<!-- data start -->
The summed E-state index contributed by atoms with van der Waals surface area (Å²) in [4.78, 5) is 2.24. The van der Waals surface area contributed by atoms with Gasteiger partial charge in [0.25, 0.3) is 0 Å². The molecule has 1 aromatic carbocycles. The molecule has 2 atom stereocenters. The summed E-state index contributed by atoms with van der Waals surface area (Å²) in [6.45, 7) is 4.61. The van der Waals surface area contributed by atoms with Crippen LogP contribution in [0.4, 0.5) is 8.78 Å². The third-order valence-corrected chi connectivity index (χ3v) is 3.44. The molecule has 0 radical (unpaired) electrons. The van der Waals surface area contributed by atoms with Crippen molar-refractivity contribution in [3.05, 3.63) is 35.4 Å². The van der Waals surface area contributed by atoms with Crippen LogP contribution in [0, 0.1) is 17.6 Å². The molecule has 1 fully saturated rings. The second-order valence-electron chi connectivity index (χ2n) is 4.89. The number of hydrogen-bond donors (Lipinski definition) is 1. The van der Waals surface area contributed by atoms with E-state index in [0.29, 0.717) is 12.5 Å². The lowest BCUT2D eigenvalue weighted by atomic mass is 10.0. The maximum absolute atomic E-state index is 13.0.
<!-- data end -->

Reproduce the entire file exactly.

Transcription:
The summed E-state index contributed by atoms with van der Waals surface area (Å²) in [4.78, 5) is 2.24. The van der Waals surface area contributed by atoms with Gasteiger partial charge in [0.25, 0.3) is 0 Å². The molecule has 1 aromatic carbocycles. The molecule has 2 atom stereocenters. The summed E-state index contributed by atoms with van der Waals surface area (Å²) in [6.45, 7) is 4.61. The van der Waals surface area contributed by atoms with Crippen LogP contribution in [0.4, 0.5) is 8.78 Å². The third-order valence-corrected chi connectivity index (χ3v) is 3.44. The molecule has 0 radical (unpaired) electrons. The van der Waals surface area contributed by atoms with Crippen molar-refractivity contribution in [3.05, 3.63) is 35.4 Å². The van der Waals surface area contributed by atoms with Crippen LogP contribution in [0, 0.1) is 17.6 Å². The molecule has 1 fully saturated rings. The second-order valence-electron chi connectivity index (χ2n) is 4.89. The number of hydrogen-bond donors (Lipinski definition) is 1. The van der Waals surface area contributed by atoms with E-state index in [0.29, 0.717) is 12.5 Å². The lowest BCUT2D eigenvalue weighted by atomic mass is 10.0. The maximum absolute atomic E-state index is 13.0.